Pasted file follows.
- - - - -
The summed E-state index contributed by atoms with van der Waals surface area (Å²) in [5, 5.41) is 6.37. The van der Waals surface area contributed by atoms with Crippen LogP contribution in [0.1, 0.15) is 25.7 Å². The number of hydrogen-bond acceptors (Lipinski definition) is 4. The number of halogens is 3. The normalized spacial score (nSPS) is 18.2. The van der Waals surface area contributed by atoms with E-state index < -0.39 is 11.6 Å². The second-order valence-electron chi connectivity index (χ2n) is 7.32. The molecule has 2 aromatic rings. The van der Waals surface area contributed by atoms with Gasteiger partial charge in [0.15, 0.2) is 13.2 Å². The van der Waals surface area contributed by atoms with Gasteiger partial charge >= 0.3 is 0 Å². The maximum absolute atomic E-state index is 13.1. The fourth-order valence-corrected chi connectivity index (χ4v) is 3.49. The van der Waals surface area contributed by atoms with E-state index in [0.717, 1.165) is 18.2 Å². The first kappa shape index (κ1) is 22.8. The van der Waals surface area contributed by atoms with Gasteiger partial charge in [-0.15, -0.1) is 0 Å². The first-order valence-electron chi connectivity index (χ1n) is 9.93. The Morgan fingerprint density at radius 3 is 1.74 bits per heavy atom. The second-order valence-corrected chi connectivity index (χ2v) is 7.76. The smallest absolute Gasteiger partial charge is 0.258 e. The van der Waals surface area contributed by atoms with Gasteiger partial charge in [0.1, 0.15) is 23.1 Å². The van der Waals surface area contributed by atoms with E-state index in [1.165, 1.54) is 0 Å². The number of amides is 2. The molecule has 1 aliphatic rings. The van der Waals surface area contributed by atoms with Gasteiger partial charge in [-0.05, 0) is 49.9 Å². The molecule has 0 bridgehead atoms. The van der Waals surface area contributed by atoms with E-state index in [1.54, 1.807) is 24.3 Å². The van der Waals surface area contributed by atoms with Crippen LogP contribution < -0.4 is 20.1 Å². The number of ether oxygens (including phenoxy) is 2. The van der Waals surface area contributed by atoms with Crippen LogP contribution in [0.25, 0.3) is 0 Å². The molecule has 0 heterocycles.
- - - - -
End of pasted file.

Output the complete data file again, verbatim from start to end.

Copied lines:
The summed E-state index contributed by atoms with van der Waals surface area (Å²) in [5, 5.41) is 6.37. The van der Waals surface area contributed by atoms with Crippen LogP contribution in [0.1, 0.15) is 25.7 Å². The number of hydrogen-bond acceptors (Lipinski definition) is 4. The number of halogens is 3. The normalized spacial score (nSPS) is 18.2. The van der Waals surface area contributed by atoms with E-state index < -0.39 is 11.6 Å². The second-order valence-electron chi connectivity index (χ2n) is 7.32. The molecule has 2 aromatic rings. The van der Waals surface area contributed by atoms with Gasteiger partial charge in [0.15, 0.2) is 13.2 Å². The van der Waals surface area contributed by atoms with Gasteiger partial charge >= 0.3 is 0 Å². The maximum absolute atomic E-state index is 13.1. The fourth-order valence-corrected chi connectivity index (χ4v) is 3.49. The van der Waals surface area contributed by atoms with E-state index in [0.717, 1.165) is 18.2 Å². The first kappa shape index (κ1) is 22.8. The van der Waals surface area contributed by atoms with Gasteiger partial charge in [-0.15, -0.1) is 0 Å². The first-order valence-electron chi connectivity index (χ1n) is 9.93. The Morgan fingerprint density at radius 3 is 1.74 bits per heavy atom. The second-order valence-corrected chi connectivity index (χ2v) is 7.76. The smallest absolute Gasteiger partial charge is 0.258 e. The van der Waals surface area contributed by atoms with Gasteiger partial charge in [0.1, 0.15) is 23.1 Å². The van der Waals surface area contributed by atoms with E-state index in [1.165, 1.54) is 0 Å². The number of amides is 2. The molecule has 1 aliphatic rings. The van der Waals surface area contributed by atoms with Gasteiger partial charge in [-0.05, 0) is 49.9 Å². The molecule has 0 bridgehead atoms. The van der Waals surface area contributed by atoms with E-state index in [1.54, 1.807) is 24.3 Å². The van der Waals surface area contributed by atoms with Crippen LogP contribution < -0.4 is 20.1 Å². The number of ether oxygens (including phenoxy) is 2. The van der Waals surface area contributed by atoms with Crippen LogP contribution in [0.25, 0.3) is 0 Å². The molecule has 0 heterocycles.